Perhaps the mission to the Moon brings hope. Although the song itself does not suggest that ‘peace and tranquillity’ will come to Earth, it does end with an image of humanity blasting away into space, astronauts in ‘hyper sleep’, the deep coma-like sleep that is essential for long-distance space travel.
A Dislocated Day
On the original 1995 album all instruments on this track are performed by Wilson. Drums were added later by Gavin Harrison (who joined the band in 2002) for the 2004 re-release.
The track begins with a phone call which is not answered until the end, when Wilson is heard leaving a message. The rhythm is quite uneven and jerky, expertly creating a physical impression of the dislocation in the title. At the same time the sense of metaphorical dislocation from the rest of the world is beautifully expressed by the floating synthesisers and the detached vocals, drifting downwards as the track progresses. The surreal lyrics suggest that Wilson was still under the influence of Alan Duffy, retaining also some of Duffy’s quirky wit,
Stood beside an inlet
A starfish leads a dance
It dreams it is a human
And falls into a trance
The song ends with the recorded telephone message, in which Wilson gives us a glimpse of his thought processes about how the track could end, but rather than replacing that thought with music he leaves the raw material,
…acoustic guitar … feeding back towards the end. I think that would make quite an interesting ending. Anyway, let me know what you think and I’ll speak to you soon. Bye.
This track was originally called ‘Toursong.’ According to the notes for the Stars Die compilation, it began life as, ‘a fairly drab account of life on the road and its attendant boredoms’, but the band’s manager Richard Allen and the other members of Porcupine Tree objected to the lyrics which amounted to, ‘came off stage, had a cup of tea, went to bed’. Wilson changed them so that they were, ‘about the business of being a musician and a product’, to make it a haunting meditation on the futility and emptiness of the life of touring artist.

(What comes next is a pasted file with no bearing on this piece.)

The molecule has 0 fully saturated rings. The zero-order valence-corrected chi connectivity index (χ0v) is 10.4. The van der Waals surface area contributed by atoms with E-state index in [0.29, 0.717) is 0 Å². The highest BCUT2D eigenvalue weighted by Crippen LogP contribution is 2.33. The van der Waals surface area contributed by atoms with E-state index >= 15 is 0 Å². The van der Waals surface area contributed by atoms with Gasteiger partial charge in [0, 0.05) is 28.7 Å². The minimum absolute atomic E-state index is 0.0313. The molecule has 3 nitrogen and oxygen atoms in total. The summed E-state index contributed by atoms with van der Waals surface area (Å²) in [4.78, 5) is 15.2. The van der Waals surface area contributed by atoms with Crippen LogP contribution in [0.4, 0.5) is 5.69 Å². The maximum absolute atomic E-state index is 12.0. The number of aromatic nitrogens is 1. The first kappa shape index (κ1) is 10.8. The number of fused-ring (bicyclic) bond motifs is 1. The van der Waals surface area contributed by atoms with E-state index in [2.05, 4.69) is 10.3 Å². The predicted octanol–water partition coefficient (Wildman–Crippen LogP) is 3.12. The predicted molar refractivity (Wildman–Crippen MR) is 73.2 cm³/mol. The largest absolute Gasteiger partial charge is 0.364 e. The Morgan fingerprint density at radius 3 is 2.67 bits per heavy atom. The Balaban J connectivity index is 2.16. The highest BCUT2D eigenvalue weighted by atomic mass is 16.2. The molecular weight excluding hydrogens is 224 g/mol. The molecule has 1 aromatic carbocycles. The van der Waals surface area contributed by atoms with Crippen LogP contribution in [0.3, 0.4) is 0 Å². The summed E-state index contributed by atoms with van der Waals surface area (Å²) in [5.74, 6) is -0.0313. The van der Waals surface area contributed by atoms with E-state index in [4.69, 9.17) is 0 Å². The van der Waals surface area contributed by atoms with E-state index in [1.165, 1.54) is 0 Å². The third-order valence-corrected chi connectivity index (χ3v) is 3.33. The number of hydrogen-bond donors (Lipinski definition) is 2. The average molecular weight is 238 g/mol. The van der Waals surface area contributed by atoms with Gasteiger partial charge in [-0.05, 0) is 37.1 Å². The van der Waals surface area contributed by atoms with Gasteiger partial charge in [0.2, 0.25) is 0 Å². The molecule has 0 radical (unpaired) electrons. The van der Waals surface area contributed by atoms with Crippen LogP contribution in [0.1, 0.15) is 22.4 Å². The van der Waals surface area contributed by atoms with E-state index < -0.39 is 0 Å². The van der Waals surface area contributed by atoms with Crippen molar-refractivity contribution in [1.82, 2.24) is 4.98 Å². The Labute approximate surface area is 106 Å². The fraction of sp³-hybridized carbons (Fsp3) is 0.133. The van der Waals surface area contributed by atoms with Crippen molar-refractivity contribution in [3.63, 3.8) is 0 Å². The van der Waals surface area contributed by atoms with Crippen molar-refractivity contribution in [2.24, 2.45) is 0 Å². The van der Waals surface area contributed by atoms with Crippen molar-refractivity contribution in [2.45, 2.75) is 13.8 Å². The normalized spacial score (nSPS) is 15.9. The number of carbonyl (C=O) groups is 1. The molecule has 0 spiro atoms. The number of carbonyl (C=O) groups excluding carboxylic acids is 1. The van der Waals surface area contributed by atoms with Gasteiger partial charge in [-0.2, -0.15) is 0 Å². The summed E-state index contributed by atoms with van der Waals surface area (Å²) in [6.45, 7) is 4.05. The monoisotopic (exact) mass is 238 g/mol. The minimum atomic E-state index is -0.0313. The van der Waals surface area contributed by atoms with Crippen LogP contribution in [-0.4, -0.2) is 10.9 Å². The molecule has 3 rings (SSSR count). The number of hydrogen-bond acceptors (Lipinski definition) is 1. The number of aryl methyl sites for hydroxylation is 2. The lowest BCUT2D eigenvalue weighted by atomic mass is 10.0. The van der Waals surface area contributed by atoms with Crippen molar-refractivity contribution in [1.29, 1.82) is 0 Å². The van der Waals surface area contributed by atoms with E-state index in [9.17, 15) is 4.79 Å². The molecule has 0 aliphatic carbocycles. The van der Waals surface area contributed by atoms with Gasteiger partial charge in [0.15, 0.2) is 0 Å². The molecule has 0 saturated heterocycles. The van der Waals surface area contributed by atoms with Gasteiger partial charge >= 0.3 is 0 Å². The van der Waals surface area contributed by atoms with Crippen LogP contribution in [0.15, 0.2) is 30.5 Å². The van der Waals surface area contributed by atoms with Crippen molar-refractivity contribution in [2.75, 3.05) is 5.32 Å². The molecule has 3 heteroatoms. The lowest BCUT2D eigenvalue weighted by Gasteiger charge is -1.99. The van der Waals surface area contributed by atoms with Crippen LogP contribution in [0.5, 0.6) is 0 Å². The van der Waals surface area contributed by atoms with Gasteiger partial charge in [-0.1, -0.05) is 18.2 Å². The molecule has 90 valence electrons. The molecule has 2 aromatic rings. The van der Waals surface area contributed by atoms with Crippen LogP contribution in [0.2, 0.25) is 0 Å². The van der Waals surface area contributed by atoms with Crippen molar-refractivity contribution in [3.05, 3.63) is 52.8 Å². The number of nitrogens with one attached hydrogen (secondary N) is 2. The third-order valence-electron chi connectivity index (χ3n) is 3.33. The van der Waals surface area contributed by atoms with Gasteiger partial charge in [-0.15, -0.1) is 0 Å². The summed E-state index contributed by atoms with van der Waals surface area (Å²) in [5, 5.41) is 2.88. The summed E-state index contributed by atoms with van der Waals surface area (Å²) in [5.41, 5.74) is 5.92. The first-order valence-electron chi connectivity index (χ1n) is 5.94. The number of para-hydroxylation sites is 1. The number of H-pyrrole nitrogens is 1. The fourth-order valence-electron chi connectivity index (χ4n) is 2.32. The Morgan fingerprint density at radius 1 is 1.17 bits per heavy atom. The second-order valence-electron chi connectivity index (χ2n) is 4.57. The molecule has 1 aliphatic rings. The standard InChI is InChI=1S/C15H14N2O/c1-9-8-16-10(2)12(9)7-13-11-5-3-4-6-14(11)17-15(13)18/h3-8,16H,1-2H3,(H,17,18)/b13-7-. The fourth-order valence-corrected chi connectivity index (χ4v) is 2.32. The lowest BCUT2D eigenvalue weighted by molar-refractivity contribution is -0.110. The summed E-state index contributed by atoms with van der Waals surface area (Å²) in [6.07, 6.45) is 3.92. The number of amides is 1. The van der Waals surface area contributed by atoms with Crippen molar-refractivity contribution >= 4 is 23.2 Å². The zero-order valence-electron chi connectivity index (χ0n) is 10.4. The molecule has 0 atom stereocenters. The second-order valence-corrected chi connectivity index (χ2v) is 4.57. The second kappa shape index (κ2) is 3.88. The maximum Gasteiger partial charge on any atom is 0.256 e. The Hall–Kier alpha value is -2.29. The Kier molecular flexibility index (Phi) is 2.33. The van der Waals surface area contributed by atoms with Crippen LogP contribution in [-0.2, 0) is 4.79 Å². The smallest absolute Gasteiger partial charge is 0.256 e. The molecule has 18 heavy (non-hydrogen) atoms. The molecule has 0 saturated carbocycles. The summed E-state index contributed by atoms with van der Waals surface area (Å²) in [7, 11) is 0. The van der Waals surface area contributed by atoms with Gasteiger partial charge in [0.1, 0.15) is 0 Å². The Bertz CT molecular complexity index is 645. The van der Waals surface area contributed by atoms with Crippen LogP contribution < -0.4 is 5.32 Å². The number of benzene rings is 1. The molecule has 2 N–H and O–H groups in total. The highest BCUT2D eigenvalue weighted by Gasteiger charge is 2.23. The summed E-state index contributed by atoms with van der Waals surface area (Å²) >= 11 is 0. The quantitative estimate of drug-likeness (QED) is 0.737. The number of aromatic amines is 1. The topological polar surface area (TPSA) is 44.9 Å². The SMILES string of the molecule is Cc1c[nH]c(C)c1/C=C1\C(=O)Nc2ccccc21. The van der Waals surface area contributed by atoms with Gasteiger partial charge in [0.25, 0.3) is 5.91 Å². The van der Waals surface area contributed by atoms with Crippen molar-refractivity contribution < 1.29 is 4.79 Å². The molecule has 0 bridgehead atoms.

The title ‘Dark Matter’ refers to the release of recordings which the record companies regard as ‘product’, something ephemeral, rather than of lasting artistic significance, a theme to which Wilson returned on the next album Stupid Dream,
Dark matter flowing out on to a tape
Is only as loud as the silence it breaks
Most things decay in a matter of days
The product is sold the memory fades
The song begins with darkly atmospheric synth washes, evoking the permafrost inside the tour bus,
Inside the vehicle the cold is extreme
The cold is a metaphor for a failure to engage with the outside world,
I fail to connect, it’s a tragic divide
The protagonist ruminates on the fact that music has become a full-time career, but that there are other, quicker ways to become famous when you are young,
To die young would take only 21 years
Gun down a school or blow up a car
The media circus would make you a star
The song features some gorgeous Hammond organ playing from Richard Barbieri, showing his love of vintage keyboards rather than using emulation software to recreate sounds digitally. Wilson’s vocals are very closely-mic’d in the verses, giving the impression that the listener is on the tour bus with him. Most unusually for a Porcupine Tree song, the verses feature backing vocals, presumably from Chris Maitland (although he does not receive a specific credit for this track); usually the lush vocal harmonies that are so characteristic of many of the band’s songs appear only in the choruses, although the chorus of this song also features rich harmonies.
The song includes an extended guitar solo section which lasts around two minutes, culminating in a short section where the bass and the guitar join each other for a riff in unison, not as heavy as on many of the later albums but perhaps a little taster of the heavier, riff-driven style.
Waiting (Phase One)
This track begins with the protagonist waiting to be ‘born again’, perhaps hoping for redemption, or at least for life to have some meaning. The repeated line, ‘Waiting … for the day when I will crawl away’ suggests hopelessness, even a desire for death.